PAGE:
11. G'day all, further adventures with my NAD PP2e. I'm not really sure why I'm spending so much time with this phono stage, however on a whim this afternoon I decided to plug it in on my main system in another room in this residence. The equipment is similar to what I use in here, including the phono cartridge, but the room is much larger and carpeted, and for whatever reason the PP2e sounds 'impressive' on that system. I will say that it is clearly 'voiced', but pleasant with a definite warmth and a sense of mellowness. I was playing a Slim Dusty Australian Country album, but it's an album that I know well and the overall tonal balance sounded entirely different as rendered by the NAD PP2e compared to any of my other phono stages used on that system. I have read an online review somewhere that suggested the PP2e was perfect for Jazz and I can understand why as this type of apparent colouration would work well for Jazz, I suspect. I think that I'll keep the NAD PP2e on that system where it plays nicely. For this room and system in here, and maybe room acoustics are a factor, my other phono stages are a better 'fit' in here, but on my other system the NAD PP2e although clearly 'voiced' sounds endearingly pleasant. Don't we all love the complexities of record playback? Yes....sort of anyway! Regards, Felix.
  12. Further observations and a bit of shock! G'day all, well I managed to pull the case of my new NAD PP2e apart no problem and have a look inside for preparation for possible well documented circuit modifications, and inside was a bit of a shock. 99 percent of all components are surface mount, completely different from the earlier PP2 model and there is no real way to 'work' on it. There seem to be electrolytic capacitors everywhere (electrolytic type but not surface mount types), probably in the signal path. I think the op amp is probably surface mount too. All very neat and tidy assembly, but impossible to work on, perhaps deliberately. 'PP2i' is marked on the printed circuit board, apparently the latest 'hardware' version. Oh well....chalk this one up to experience! Regards, Felix.
  13. G'day all, further observations on the NAD PP2e and to be honest I'm not sure whether I should like it or hate it! It is quite an 'ok' phono stage, but there are some things about the circuit that are clearly quirky design for no logical reason, like the (presumed) use of a single ended power supply to the op amp (an NE5532?), which necessitates the use of series (electrolytic) capacitors in the signal line from the cartridge to prevent the appreciable flow of DC into the cartridge. Why not just use a 'normal' split rail/bipolar power supply and obviate any need for series input capacitors? Why NAD opted for this circuit approach is just plain weird and simply doesn't make any real circuit sense to me. Bizarre! NAD seem to have fallen for the old advertising trick of trying to make strange design sound like a design 'feature'! The use of input coupling capacitors will inevitably start to roll off the lower bass frequencies through pure and simple high pass filtering action which is what series capacitors inevitably do. While this sort of sub bass filtering does have its practical value, NAD appear to be 'careless with the technical truth'. Mmmm. Also why set the MM cartridge input capacitance at 200 picofarads, which is a poorly chosen load capacitance value for no apparently good reason (imho). Maybe this is an EMC legislative requirement, but this certainly doesn't help with MM phono cartridge optimisation! As I've previously said, the NAD PP2e does sound quite good, however with simple circuit modifications it could be so much better. My simple DIY op amp phono stages based on the Heran full feedback approach easily develop gain in the 40 db range, have no issues with input capacitors, are easily optimised for input capacitance, and the best of all, sound great! NAD, just one question please, why has the circuit of the PP2e been designed this way? Regards, Felix.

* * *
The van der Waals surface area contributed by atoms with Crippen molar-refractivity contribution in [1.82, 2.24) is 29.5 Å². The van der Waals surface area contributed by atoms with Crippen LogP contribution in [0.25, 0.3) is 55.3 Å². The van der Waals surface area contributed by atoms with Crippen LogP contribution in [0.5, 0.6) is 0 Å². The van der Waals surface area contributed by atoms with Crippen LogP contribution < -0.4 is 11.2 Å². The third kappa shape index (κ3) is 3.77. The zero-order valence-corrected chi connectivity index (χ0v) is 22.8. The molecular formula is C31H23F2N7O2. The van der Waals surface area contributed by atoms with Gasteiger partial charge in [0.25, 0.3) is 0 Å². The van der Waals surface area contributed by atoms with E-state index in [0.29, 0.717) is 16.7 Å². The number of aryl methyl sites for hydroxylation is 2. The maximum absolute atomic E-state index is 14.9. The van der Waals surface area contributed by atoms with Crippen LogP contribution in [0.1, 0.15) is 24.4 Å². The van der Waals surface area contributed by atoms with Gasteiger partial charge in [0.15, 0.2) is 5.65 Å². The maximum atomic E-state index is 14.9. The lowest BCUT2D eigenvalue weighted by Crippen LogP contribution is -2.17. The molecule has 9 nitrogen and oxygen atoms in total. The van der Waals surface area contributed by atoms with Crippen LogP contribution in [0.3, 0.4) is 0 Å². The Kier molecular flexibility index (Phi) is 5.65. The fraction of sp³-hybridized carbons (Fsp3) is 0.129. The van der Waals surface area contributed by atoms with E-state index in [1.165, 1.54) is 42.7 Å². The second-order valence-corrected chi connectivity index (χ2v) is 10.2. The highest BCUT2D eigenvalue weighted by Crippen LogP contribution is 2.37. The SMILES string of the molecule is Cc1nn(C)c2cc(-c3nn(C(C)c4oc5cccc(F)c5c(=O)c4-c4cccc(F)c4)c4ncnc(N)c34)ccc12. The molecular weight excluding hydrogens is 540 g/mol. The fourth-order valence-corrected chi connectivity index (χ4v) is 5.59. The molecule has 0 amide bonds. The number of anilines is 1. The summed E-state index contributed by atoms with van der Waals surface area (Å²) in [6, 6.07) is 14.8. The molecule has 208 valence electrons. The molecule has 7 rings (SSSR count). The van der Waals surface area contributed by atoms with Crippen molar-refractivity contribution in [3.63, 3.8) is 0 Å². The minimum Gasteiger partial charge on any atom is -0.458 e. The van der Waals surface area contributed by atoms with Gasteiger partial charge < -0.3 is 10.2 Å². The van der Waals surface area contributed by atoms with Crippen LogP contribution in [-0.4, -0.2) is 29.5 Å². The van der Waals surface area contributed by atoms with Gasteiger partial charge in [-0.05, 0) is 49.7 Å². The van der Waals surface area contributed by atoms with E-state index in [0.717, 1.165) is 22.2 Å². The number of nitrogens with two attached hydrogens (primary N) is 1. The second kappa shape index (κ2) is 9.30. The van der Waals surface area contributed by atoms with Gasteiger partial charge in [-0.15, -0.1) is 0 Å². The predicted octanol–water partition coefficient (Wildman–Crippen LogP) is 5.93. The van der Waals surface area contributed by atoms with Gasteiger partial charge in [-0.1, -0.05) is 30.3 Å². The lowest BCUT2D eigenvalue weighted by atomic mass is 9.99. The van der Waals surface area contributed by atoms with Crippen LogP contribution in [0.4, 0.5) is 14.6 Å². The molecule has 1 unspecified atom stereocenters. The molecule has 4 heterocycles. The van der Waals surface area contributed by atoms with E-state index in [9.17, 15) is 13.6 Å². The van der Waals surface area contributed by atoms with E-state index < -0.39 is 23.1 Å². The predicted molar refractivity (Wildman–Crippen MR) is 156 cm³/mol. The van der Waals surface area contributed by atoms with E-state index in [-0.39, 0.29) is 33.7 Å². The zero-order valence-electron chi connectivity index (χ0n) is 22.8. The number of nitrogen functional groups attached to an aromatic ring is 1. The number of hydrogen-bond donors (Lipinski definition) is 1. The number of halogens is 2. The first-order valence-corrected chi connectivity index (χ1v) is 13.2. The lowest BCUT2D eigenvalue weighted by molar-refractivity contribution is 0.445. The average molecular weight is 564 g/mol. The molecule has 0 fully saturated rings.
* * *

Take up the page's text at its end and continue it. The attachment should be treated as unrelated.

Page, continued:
14. G'day all, well my new NAD new PP2e phono stage arrived by courier earlier this morning and after a very quick and easy set up I'm listening to it now fed by my Shure M97xE. Subjectively it sounds fine and despite a slightly higher load capacitance load than I'd like (around 385 picofarads overall), purely on the basis of listening there is no real evidence of upper treble roll off. The voltage gain at 1 KHz is quoted at 35.5 db, slightly low compared to my nominal 40 db 'standard' for MM cartridge phono stages, however this NAD PP2e plays essentially equally loud (with BTO's 'Not Fragile') as my other phono stages with gain in the 40 db gain range. Sonically it seems fine with good clean, low noise and 'neutral' sound quality....overall quite pleasant and satisfying to my ears. I read that there is a non-defeatable sub bass or infra sonic filter in circuit, and I think that I can detect a very slight 'lightness' to the lower bass frequencies, however again all sounds fine. My unit came in the 'traditional' grey NAD metal case that I personally like, and it is a small case, only slightly larger than the diminutive metal case used with the Lucid Labs 'Catalyst' phono stage. The power supply wallwart is a 24 volt or is it 23.5 volt DC supply (switch mode based circuitry)...both values are mentioned in the NAD documentation but is subjectively free of any apparent 'switching' noise....however I have a marked personal dislike of switch mode power supplies for other reasons such as RF broadband noise, but this unit seems clean. Summarising, there are no real disappointments with this new NAD PP2e phono stage. The MC section has not been tested as yet, but hopefully soon! This is an honest, good sounding phono stage. Regards, Felix.
  15. G'day all, very interesting stuff. One thing that worries me about the input capacitance of the MM section is '200 picofarads,' as that is just too high a value for a cartridge like the Shure M97xE once interconnect and tonearm wiring capacitance are added. As I stated elsewhere, 100 picofarads would be a much more practical and indeed workable value. 200 picofarads is just bad design in my opinion. Regards, Felix.